Kipling’s years in Lahore (1882 to 1887), in his teens and early twenties before his big promotion to Allahabad, were spent on the staff of the Civil and Military Gazette. It was where he joined the Freemasons and also had his first encounters with Indian “courtesans.” As half the newspaper’s editorial staff, he had to painstakingly correct the Muslims, Hindus, and Sikhs who set the type by hand and had little idea what it all meant. The building where he worked, like the large bungalow where he lived with his family, has been demolished. “Outside during the day everything is dusty and redhot,” he said once. “You drink there for the liquid, and not for the liquor, and the minute you drink it you feel it coming through your shirt.” There were the fans, too, blowing every piece of paper but kept “ceaselessly going to prevent suffocation.” And there was also the cholera, that killed foreigners off regularly. No wonder (although most of the Indians around him and in his stories were Muslims) that a core idea of Hinduism and Buddhism, the illusory nature of this world, seeped into his bones; Kim, with the lama’s spiritual quest on the GT, is saturated in it.

The best way to see how the British relaxed here was to visit the main public library on the Mall, whose staid white arches and columns look rather formal and parliamentary on the outside. Once the Gymkhana Club, it could easily be the national assembly of some medium-size country. Inside, though, the arches go up, up, up past five glittering chandeliers, the balustraded mezzanines of books look over grand lawns and tennis courts, the ceilings are a dreamy swirl of flowers and skylights and inset flower mirrors. It makes a serene and pretty library, warm with sunlight pouring in, full of English books and foreign magazines immaculately kept, and quiet reading nooks with standing lamps. You sit there trying to imagine it as the private club for a membership of several dozen, served by turbaned waiters and the rest. Or in later years, just before Partition, when Lahore was bull of bars, cafés, cabarets, theaters, and a fashionable red-light district; and when here in the Gymkhana Club under British auspices, according to one historian, “the distance between the communities was often reduced to the thickness of a sari as Sikhs, Moslems and Hindus rumbaed and did the fox trot together.” Then the muezzin goes blaring off outside and you are really not sure where you are, or where this ever was.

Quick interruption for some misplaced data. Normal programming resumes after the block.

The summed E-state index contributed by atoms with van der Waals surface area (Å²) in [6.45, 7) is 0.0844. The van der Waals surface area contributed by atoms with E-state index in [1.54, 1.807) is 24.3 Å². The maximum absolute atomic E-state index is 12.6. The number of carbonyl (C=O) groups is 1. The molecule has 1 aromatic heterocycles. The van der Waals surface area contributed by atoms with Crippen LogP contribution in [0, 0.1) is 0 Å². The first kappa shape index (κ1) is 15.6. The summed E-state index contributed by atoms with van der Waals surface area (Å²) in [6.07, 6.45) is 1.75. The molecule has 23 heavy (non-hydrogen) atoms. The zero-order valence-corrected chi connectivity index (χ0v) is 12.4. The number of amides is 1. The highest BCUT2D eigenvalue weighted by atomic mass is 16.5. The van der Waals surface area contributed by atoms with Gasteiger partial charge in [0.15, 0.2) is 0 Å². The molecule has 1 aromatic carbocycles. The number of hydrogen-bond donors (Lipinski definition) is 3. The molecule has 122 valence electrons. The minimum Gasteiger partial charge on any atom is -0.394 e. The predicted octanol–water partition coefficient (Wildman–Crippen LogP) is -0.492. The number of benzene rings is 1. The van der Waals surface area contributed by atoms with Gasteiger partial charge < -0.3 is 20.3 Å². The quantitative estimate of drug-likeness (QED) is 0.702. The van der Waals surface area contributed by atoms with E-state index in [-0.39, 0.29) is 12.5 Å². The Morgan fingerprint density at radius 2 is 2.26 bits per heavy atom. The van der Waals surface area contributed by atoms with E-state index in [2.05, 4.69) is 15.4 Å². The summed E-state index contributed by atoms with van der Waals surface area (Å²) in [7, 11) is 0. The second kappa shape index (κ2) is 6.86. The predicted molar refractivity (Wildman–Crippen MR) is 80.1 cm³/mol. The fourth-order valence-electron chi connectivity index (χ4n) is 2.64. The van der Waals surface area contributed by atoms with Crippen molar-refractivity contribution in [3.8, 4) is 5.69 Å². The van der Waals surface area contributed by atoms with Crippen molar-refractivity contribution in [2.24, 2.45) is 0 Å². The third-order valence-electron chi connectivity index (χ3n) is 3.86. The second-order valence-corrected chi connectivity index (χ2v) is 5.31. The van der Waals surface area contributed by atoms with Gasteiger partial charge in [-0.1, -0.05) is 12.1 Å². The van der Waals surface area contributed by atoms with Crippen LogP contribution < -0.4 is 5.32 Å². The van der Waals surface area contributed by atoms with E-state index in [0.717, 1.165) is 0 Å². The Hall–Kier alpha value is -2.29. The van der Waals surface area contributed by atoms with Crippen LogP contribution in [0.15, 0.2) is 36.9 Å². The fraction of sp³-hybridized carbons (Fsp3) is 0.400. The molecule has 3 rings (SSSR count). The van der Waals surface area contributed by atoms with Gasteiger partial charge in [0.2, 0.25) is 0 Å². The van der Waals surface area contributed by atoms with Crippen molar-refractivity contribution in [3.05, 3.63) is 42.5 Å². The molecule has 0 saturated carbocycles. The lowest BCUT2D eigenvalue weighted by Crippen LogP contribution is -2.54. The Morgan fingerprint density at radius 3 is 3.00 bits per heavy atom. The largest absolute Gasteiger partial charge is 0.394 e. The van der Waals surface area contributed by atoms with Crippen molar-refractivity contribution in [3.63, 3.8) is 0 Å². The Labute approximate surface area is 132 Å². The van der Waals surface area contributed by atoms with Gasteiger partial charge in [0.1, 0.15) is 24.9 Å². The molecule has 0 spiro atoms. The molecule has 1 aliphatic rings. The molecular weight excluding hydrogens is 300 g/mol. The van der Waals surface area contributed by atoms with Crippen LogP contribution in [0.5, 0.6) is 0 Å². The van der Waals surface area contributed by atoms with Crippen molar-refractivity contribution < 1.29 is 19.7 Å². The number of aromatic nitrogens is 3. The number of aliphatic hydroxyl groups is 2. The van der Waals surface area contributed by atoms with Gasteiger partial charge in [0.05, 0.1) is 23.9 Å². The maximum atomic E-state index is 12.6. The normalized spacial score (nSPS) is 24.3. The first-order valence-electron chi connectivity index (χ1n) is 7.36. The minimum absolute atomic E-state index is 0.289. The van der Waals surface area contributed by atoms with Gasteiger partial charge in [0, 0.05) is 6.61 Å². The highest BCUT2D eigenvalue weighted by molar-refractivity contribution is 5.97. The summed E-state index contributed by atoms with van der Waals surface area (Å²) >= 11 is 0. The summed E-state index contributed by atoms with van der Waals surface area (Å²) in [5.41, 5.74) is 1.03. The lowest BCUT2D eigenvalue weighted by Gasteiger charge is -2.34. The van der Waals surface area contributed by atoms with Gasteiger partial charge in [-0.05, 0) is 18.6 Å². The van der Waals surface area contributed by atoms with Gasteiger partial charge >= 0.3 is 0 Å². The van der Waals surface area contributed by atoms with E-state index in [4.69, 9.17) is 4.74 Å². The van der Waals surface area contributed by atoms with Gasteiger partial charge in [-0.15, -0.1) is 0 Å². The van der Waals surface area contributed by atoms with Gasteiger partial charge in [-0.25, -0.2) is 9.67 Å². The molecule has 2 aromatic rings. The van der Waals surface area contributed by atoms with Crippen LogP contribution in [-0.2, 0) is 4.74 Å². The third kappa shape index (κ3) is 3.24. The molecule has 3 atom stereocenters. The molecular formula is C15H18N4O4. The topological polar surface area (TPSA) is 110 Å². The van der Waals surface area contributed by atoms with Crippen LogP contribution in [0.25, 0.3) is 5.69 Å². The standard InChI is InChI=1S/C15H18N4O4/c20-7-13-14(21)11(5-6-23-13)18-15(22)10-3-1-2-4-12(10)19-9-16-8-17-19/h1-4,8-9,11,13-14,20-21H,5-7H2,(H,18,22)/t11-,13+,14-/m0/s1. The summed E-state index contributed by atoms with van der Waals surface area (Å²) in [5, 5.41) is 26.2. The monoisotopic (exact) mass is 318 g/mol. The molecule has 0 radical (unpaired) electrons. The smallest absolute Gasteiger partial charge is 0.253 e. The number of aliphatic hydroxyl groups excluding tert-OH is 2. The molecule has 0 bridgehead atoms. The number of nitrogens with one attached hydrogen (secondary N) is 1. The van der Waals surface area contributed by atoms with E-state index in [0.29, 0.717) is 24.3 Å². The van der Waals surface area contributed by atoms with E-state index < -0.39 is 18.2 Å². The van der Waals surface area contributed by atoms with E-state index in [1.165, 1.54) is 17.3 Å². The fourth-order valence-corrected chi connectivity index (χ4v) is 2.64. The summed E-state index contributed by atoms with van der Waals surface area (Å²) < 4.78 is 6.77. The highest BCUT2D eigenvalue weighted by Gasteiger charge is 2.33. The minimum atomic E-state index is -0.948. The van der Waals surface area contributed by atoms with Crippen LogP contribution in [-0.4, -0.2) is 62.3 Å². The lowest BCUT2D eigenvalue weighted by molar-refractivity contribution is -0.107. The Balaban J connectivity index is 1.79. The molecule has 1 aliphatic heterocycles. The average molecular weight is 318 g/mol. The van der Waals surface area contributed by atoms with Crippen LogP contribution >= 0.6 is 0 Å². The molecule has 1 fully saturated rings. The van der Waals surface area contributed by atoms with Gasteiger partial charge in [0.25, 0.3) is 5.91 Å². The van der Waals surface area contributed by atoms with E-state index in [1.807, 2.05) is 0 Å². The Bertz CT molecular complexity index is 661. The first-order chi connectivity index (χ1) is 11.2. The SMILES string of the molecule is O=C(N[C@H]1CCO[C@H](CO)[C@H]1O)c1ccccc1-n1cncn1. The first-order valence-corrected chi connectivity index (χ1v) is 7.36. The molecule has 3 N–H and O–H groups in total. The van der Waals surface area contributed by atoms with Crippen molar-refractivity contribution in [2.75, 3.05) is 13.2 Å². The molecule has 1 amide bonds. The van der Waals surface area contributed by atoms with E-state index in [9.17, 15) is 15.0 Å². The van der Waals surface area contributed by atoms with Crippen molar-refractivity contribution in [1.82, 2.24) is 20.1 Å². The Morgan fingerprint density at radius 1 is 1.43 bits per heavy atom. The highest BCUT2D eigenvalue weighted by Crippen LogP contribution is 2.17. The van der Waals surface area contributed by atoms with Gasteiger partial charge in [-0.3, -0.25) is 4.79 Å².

Aug. 5, 1997

Anthony Weller has won awards both as a poet and a foreign correspondent, including a Lowell Thomas Medal in 1993. His writing has appeared in GEO, Vogue, Gourmet, G.Q., Travel & Leisure, Pan, National Geographic, Condé-Nast Traveler and the Paris Review.


So we all piled in the Lexus, 3 generations in 1 car: Shazi, Abu, Taera, Sabina, Sahira and Daud at the wheel, age span between 8 and 68. Destination: Jhelum, Auntie Abda´s house. Our first meeting with Abu´s youngest sister, her son Rizwan and new wife. From there to Islamabad and a quick stop in Muree to sneak a peak at the Himalayas and the start of the Karakoram highway.
We made it out of Lahore by following Ijaz to the Grand Trunk Road, brainchild of Sher Shah Suri (ruler of the Indian Sub-continent) in the sixteenth century A.D. This road runs from Kabul to Calcutta and took us north amidst typical crazy traffic and confusing road signs. But we made it, Auntie was super hospitable and fed us a lovely meal that included Manchurian chicken…Chinese cuisine is all the rage in Pakistan, at least on special occasions such as our visit. We also watched part of Rizwan´s 4 hour wedding video epic…Muslim marriages are intricate affairs consisting of various rituals on both the groom and bride´s sides, a wedding can easily last a week!
Early next day we set off towards Islamabad, Pakistan´s capital city. The air cooled down noticeably as we left the Punjabi plains and got closer to the mountains. On the way, I marvelled at the intricate decoration of Pakistani trucks: all sorts of symbols and messages in incredible detail and colour cover these vehicles which even jingle jangle with chains as they zoom by on the road. They´re almost women, beautiful, decorative and strong.

Islamabad is a totally planned out city (the opposite of modern Lahore) with its neat sectors and official buildings. Shazi´s Lexus threw a fit on Sunday morning and refused to take us up to Muree. I was surprised by how many people stopped to lend a hand and eventually helped get the car to a mechanic while we took a taxi all the way up the mountain in a frenetic curvey ride to Muree where we strolled about the snowey streets surrounded by other daytrippers.

Yes, as we suspected, tea is drunk all times of day. The black and green varieties seem to be the most popular. Often taken very milky and always quite sweet…We have discovered green tea is usually taken after dinner with a pinch of salt as an aid to digestion. Personally I prefer “cava” or herbal tea with no caffeine…our Pakistani counterparts find this pretty amusing. Nonetheless my Yogi Tea recipe is gaining popularity (cardamom, ginger, clove and cinamon boiled down to half the original amount of water.)